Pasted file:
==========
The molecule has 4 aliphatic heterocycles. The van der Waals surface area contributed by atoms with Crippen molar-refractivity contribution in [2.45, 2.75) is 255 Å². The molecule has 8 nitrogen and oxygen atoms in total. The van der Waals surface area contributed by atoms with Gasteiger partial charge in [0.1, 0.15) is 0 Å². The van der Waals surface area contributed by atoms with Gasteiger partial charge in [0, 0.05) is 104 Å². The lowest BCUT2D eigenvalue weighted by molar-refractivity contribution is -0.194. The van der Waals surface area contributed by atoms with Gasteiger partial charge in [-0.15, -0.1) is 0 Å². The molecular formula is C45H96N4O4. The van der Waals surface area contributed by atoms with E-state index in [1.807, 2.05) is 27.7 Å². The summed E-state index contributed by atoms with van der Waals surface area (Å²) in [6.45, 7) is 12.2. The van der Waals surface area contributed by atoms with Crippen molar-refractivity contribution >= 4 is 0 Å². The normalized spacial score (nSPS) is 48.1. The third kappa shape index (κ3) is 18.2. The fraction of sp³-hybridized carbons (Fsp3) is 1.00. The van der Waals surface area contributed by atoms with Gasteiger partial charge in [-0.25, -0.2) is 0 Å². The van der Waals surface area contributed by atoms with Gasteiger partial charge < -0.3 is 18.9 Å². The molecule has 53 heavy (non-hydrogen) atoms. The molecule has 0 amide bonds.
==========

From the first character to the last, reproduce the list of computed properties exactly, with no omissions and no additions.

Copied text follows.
The molecule has 4 aliphatic heterocycles. The van der Waals surface area contributed by atoms with Crippen molar-refractivity contribution in [2.45, 2.75) is 255 Å². The molecule has 8 nitrogen and oxygen atoms in total. The van der Waals surface area contributed by atoms with Gasteiger partial charge in [0.1, 0.15) is 0 Å². The van der Waals surface area contributed by atoms with Gasteiger partial charge in [0, 0.05) is 104 Å². The lowest BCUT2D eigenvalue weighted by molar-refractivity contribution is -0.194. The van der Waals surface area contributed by atoms with Gasteiger partial charge in [-0.15, -0.1) is 0 Å². The molecular formula is C45H96N4O4. The van der Waals surface area contributed by atoms with E-state index in [1.807, 2.05) is 27.7 Å². The summed E-state index contributed by atoms with van der Waals surface area (Å²) in [6.45, 7) is 12.2. The van der Waals surface area contributed by atoms with Crippen molar-refractivity contribution >= 4 is 0 Å². The normalized spacial score (nSPS) is 48.1. The third kappa shape index (κ3) is 18.2. The fraction of sp³-hybridized carbons (Fsp3) is 1.00. The van der Waals surface area contributed by atoms with Gasteiger partial charge in [-0.25, -0.2) is 0 Å². The van der Waals surface area contributed by atoms with Gasteiger partial charge < -0.3 is 18.9 Å². The molecule has 53 heavy (non-hydrogen) atoms. The molecule has 0 amide bonds.